PSWA Newsletter June 2019

President’s Message

We’re right in the middle of one of the most exciting times for the PSWA. The 2019 Writing Competition entries are all numbered and heading to the judges. Soon our association will welcome a new crop of Award-Winning Authors to our ranks. So many of you are waiting anxiously to see if you too will be able to place that gold sticker beside your name. Several of our past award winners have had their publisher place it right on their book cover during printing. For those soon-to-be 2019 winners, you’ll be joining a great group of writers. A special group within our already special group.

Also during this time, our Conference Chair Mike Black is putting the finishing touches on the program for the 2019 PSWA Conference taking place in Las Vegas this July. A lot of work goes into making sure that the three day conference has what our members want including great presenters and panels that cover information that will make our writing better. Like past years, the panels will focus on writing tactics, as well as, public safety topics. You’ll walk away knowing both where to place the comma and where to place the body so it’s believable. Where else can you get that kind of information in one place?

As your Board of Directors focus on preparing our year’s main event, I hope that each of you are also preparing. Make sure you’ve registered for the conference at the earliest rate possible to save money and booked your room at the Orleans before the conference rate expires. You don’t want to miss out on all the fun. Year after year, we get feedback from our attendees that the best part of this whole thing is the networking. We will have publishers available to hear your pitches. There will also be plenty of time to get to know your fellow members who have run the gauntlet in getting their work published and are happy to share the secrets of their success and the pitfalls to avoid. The best thing for me about the conference is the encouragement. Writing can be a lonely pursuit and sometimes it takes years and years for our work to come to fruition. It’s nice to know I’m not alone and to get the boost that I need to just put my head down and keep on working.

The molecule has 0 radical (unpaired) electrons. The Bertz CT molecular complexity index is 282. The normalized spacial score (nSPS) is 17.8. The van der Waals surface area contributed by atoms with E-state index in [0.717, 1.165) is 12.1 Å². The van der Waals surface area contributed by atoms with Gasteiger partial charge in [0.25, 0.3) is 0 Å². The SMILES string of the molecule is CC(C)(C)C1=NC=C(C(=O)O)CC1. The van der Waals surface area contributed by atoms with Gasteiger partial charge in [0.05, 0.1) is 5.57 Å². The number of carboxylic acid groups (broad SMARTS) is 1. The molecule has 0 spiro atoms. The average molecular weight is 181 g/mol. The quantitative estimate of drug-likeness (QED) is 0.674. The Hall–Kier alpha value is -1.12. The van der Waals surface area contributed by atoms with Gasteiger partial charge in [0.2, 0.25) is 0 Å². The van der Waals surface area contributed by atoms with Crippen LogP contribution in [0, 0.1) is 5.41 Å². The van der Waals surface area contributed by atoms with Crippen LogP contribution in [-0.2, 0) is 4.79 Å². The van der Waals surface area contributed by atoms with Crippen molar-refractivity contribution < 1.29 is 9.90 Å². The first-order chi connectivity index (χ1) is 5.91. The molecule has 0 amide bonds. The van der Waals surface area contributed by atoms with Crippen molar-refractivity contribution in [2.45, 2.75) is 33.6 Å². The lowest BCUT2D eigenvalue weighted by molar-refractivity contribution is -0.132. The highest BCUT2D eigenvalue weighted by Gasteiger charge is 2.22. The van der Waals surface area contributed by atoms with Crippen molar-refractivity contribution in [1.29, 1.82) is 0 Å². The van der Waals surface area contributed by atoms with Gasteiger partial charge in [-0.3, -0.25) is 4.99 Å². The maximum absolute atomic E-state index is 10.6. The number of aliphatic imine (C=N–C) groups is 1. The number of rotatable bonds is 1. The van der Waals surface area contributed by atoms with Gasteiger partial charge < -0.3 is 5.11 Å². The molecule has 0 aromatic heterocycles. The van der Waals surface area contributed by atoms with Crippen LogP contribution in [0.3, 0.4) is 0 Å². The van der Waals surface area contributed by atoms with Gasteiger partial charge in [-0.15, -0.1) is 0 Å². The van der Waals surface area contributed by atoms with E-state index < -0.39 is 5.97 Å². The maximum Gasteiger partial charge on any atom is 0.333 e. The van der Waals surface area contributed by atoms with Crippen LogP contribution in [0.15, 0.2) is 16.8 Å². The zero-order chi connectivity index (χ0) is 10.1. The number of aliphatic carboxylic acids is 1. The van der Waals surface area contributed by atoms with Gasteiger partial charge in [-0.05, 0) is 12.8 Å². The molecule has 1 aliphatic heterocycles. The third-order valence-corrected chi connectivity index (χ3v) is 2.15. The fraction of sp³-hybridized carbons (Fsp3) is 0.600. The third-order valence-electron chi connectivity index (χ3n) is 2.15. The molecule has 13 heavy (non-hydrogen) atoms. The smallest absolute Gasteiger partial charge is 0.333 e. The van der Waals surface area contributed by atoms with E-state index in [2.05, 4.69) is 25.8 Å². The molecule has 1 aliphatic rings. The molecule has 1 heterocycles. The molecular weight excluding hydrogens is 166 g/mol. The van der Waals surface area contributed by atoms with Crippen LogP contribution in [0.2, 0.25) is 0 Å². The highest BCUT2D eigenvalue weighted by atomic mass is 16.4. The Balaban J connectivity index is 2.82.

I hope to see many of you in Vegas and can‘t wait for Sunday’s Awards Ceremony. Until then, keep on writing.

Michelle J.G. Perin-Callahan, MS, QMHP, EMT
PSWA President

Five Reasons to Write Short Works

We all know that the days of a writer being able to pay a month’s rent on short story or article writing disappeared decades ago. So why should you invest time and energy in work that takes away from the progress on your screenplay, novel, or non-fiction book? I’d like to share just five of the many good reasons for writing shorter works.

Reason Number Five: Short Works Make Experiments Easy

You have a lot of ideas in your head, and you undoubtedly are slightly better at some writing skills than others. Spending a whole year on a novel with an experimental point of view (looking at YOU second person present tense!) would set your schedule too far back. But spending a week or three on an experiment can teach you a lot.

Maybe you’ve been writing in a hard-boiled voice that isn’t working the way you want. You can experiment with a story told in a softer tone, or from an unfamiliar perspective, to see how it goes. Maybe you’ll be as good as Megan Abbot at writing in the other gender’s voice, or as skillful as James Lee Burke at weaving setting into a story. Or maybe you’ll fall in love with narrative non-fiction. You’ll never know unless you experiment!

Reason Number Four: Short Works Win Awards

Short stories are eligible for most of the major writing prizes in crime writing. The PSWA gives awards for both fiction and non-fiction short work in our yearly writing competition. Once you win an award, you are forever after “an award-winning writer.” Winning an award can open the door to conversations with writers and editors who might not have been accessible before.  

Even if you publish and don’t win an award, you build relationships with publishers, editors, and writers. I still interact with people who I was published with in my first Sisters in Crime anthology over a decade ago. 

Reason Number Three: Short Works Open Doors

Charity anthologies and anthologies produced by writers groups are published frequently, and often have open submissions and blind reads—you don’t have to be famous or “know people” to be placed in the anthology. Plus, the reading research you do to find an anthology suitable for your genre and interest will teach you more about the industry and introduce you to new writers. A win win!

And some outlets do pay for short stories. Two national digests, Ellery Queen Mystery Magazine and Alfred Hitchcock Mystery Magazine publish a dozen or so stories every other month. While competition is fierce, new voices do get published. In fact, EQMM publishes a “new voice” short in every issue. Some charity anthologies pay writers a token payment ($10 – $25). You can’t make a living at it, but being paid can boost your confidence.

Reason Number Two: Short Works are Good Practice

Because there’s no time to waste in a short story or non-fiction piece, writing these works make you a better writer. Some writers don’t like to write short forms, and that’s just fine. But if you do enjoy taking a break from your work in progress (WIP), writing something short may help you focus on structure or characterization or forward momentum, or whatever you wish to focus on. Everything you learn about writing shorter works can be applied to longer ones.